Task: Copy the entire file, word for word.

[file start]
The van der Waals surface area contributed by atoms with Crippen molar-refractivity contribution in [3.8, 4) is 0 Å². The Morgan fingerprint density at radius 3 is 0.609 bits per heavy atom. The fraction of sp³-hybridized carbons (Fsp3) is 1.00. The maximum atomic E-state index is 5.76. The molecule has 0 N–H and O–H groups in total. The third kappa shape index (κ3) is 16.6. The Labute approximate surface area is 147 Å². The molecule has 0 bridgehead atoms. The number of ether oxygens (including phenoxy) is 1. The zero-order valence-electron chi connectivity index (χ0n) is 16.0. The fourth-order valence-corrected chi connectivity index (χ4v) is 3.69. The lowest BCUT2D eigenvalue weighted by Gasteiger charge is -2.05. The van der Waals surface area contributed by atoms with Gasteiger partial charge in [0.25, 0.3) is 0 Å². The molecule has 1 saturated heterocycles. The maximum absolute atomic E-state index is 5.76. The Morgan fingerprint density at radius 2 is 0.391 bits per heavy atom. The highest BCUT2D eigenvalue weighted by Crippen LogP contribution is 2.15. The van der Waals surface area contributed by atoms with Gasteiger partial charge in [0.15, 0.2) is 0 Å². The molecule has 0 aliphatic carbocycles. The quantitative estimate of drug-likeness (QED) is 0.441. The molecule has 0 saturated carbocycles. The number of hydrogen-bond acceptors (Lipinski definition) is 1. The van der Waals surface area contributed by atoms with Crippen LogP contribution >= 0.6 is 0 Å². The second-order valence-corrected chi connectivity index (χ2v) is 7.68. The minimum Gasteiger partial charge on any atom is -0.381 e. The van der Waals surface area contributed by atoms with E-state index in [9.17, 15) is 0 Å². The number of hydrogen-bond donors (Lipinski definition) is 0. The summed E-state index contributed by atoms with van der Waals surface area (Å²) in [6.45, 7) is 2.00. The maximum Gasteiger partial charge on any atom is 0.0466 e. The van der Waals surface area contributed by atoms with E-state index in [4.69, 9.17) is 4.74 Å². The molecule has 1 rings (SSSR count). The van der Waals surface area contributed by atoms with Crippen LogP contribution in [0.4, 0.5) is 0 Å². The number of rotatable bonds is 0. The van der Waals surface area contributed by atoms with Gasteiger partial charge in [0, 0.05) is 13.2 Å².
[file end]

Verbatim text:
The van der Waals surface area contributed by atoms with Crippen molar-refractivity contribution in [3.8, 4) is 0 Å². The Morgan fingerprint density at radius 3 is 0.609 bits per heavy atom. The fraction of sp³-hybridized carbons (Fsp3) is 1.00. The maximum atomic E-state index is 5.76. The molecule has 0 N–H and O–H groups in total. The third kappa shape index (κ3) is 16.6. The Labute approximate surface area is 147 Å². The molecule has 0 bridgehead atoms. The number of ether oxygens (including phenoxy) is 1. The zero-order valence-electron chi connectivity index (χ0n) is 16.0. The fourth-order valence-corrected chi connectivity index (χ4v) is 3.69. The lowest BCUT2D eigenvalue weighted by Gasteiger charge is -2.05. The van der Waals surface area contributed by atoms with Gasteiger partial charge in [0.25, 0.3) is 0 Å². The molecule has 1 saturated heterocycles. The maximum absolute atomic E-state index is 5.76. The Morgan fingerprint density at radius 2 is 0.391 bits per heavy atom. The highest BCUT2D eigenvalue weighted by Crippen LogP contribution is 2.15. The van der Waals surface area contributed by atoms with Gasteiger partial charge in [0.15, 0.2) is 0 Å². The molecule has 0 aliphatic carbocycles. The quantitative estimate of drug-likeness (QED) is 0.441. The molecule has 0 saturated carbocycles. The number of hydrogen-bond acceptors (Lipinski definition) is 1. The van der Waals surface area contributed by atoms with Crippen LogP contribution >= 0.6 is 0 Å². The second-order valence-corrected chi connectivity index (χ2v) is 7.68. The minimum Gasteiger partial charge on any atom is -0.381 e. The van der Waals surface area contributed by atoms with E-state index in [9.17, 15) is 0 Å². The number of hydrogen-bond donors (Lipinski definition) is 0. The summed E-state index contributed by atoms with van der Waals surface area (Å²) in [6.45, 7) is 2.00. The maximum Gasteiger partial charge on any atom is 0.0466 e. The van der Waals surface area contributed by atoms with E-state index in [4.69, 9.17) is 4.74 Å². The molecule has 1 rings (SSSR count). The van der Waals surface area contributed by atoms with Crippen LogP contribution in [0.4, 0.5) is 0 Å². The number of rotatable bonds is 0. The van der Waals surface area contributed by atoms with Gasteiger partial charge in [0, 0.05) is 13.2 Å².